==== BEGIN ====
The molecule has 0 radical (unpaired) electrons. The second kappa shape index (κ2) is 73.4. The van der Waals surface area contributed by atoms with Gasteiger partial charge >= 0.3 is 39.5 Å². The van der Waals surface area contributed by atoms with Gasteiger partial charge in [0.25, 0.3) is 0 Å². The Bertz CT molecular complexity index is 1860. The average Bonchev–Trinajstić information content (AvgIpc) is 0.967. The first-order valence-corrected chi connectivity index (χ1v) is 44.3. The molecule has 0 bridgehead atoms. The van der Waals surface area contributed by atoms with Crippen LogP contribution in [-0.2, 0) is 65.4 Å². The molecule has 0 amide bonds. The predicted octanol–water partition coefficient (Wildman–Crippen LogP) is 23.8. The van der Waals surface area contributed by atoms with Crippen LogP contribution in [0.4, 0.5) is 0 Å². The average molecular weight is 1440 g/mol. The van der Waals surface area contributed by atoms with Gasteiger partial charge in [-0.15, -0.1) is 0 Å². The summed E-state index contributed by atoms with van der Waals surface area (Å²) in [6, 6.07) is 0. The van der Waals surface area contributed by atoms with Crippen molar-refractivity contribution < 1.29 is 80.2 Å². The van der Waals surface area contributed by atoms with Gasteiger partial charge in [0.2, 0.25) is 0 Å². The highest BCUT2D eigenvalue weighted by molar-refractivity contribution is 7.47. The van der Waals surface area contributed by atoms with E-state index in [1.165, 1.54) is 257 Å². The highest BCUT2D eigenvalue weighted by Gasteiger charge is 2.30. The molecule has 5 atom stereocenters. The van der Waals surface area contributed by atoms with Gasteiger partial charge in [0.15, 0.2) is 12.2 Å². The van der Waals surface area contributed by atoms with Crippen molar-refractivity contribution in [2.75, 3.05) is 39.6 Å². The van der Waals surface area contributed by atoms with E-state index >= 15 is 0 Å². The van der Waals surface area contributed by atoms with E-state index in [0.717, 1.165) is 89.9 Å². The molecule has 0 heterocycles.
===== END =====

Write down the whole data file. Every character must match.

The molecule has 0 radical (unpaired) electrons. The second kappa shape index (κ2) is 73.4. The van der Waals surface area contributed by atoms with Gasteiger partial charge >= 0.3 is 39.5 Å². The van der Waals surface area contributed by atoms with Gasteiger partial charge in [0.25, 0.3) is 0 Å². The Bertz CT molecular complexity index is 1860. The average Bonchev–Trinajstić information content (AvgIpc) is 0.967. The first-order valence-corrected chi connectivity index (χ1v) is 44.3. The molecule has 0 bridgehead atoms. The van der Waals surface area contributed by atoms with Crippen LogP contribution in [-0.2, 0) is 65.4 Å². The molecule has 0 amide bonds. The predicted octanol–water partition coefficient (Wildman–Crippen LogP) is 23.8. The van der Waals surface area contributed by atoms with Crippen LogP contribution in [0.4, 0.5) is 0 Å². The average molecular weight is 1440 g/mol. The van der Waals surface area contributed by atoms with Gasteiger partial charge in [-0.15, -0.1) is 0 Å². The summed E-state index contributed by atoms with van der Waals surface area (Å²) in [6, 6.07) is 0. The van der Waals surface area contributed by atoms with Crippen molar-refractivity contribution < 1.29 is 80.2 Å². The van der Waals surface area contributed by atoms with Gasteiger partial charge in [0.2, 0.25) is 0 Å². The highest BCUT2D eigenvalue weighted by molar-refractivity contribution is 7.47. The van der Waals surface area contributed by atoms with E-state index in [1.165, 1.54) is 257 Å². The highest BCUT2D eigenvalue weighted by Gasteiger charge is 2.30. The molecule has 5 atom stereocenters. The van der Waals surface area contributed by atoms with Gasteiger partial charge in [0.15, 0.2) is 12.2 Å². The van der Waals surface area contributed by atoms with Crippen molar-refractivity contribution in [2.75, 3.05) is 39.6 Å². The van der Waals surface area contributed by atoms with E-state index >= 15 is 0 Å². The van der Waals surface area contributed by atoms with E-state index in [0.717, 1.165) is 89.9 Å². The molecule has 0 heterocycles.